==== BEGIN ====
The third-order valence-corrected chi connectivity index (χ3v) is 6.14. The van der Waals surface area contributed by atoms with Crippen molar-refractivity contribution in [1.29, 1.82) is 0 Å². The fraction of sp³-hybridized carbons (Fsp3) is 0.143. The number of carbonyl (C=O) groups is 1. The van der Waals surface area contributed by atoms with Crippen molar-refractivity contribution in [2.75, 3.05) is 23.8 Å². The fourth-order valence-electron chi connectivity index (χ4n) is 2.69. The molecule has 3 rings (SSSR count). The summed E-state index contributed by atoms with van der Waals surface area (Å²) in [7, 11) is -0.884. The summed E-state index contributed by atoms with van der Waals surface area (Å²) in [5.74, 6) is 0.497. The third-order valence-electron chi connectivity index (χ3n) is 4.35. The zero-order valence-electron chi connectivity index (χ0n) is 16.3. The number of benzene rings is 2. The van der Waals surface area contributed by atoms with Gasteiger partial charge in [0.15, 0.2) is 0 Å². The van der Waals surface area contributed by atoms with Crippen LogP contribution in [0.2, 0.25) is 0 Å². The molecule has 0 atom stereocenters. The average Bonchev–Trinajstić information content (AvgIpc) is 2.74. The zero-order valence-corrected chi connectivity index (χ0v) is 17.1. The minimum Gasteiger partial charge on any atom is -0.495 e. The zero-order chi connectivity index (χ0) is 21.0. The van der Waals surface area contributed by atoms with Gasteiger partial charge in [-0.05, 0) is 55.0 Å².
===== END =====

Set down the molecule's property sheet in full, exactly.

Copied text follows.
The third-order valence-corrected chi connectivity index (χ3v) is 6.14. The van der Waals surface area contributed by atoms with Crippen molar-refractivity contribution in [1.29, 1.82) is 0 Å². The fraction of sp³-hybridized carbons (Fsp3) is 0.143. The number of carbonyl (C=O) groups is 1. The van der Waals surface area contributed by atoms with Crippen molar-refractivity contribution in [2.75, 3.05) is 23.8 Å². The fourth-order valence-electron chi connectivity index (χ4n) is 2.69. The molecule has 3 rings (SSSR count). The summed E-state index contributed by atoms with van der Waals surface area (Å²) in [7, 11) is -0.884. The summed E-state index contributed by atoms with van der Waals surface area (Å²) in [5.74, 6) is 0.497. The third-order valence-electron chi connectivity index (χ3n) is 4.35. The zero-order valence-electron chi connectivity index (χ0n) is 16.3. The number of benzene rings is 2. The van der Waals surface area contributed by atoms with Gasteiger partial charge in [0.15, 0.2) is 0 Å². The van der Waals surface area contributed by atoms with Crippen LogP contribution in [0.2, 0.25) is 0 Å². The molecule has 0 atom stereocenters. The average Bonchev–Trinajstić information content (AvgIpc) is 2.74. The zero-order valence-corrected chi connectivity index (χ0v) is 17.1. The minimum Gasteiger partial charge on any atom is -0.495 e. The zero-order chi connectivity index (χ0) is 21.0. The van der Waals surface area contributed by atoms with Gasteiger partial charge in [-0.05, 0) is 55.0 Å².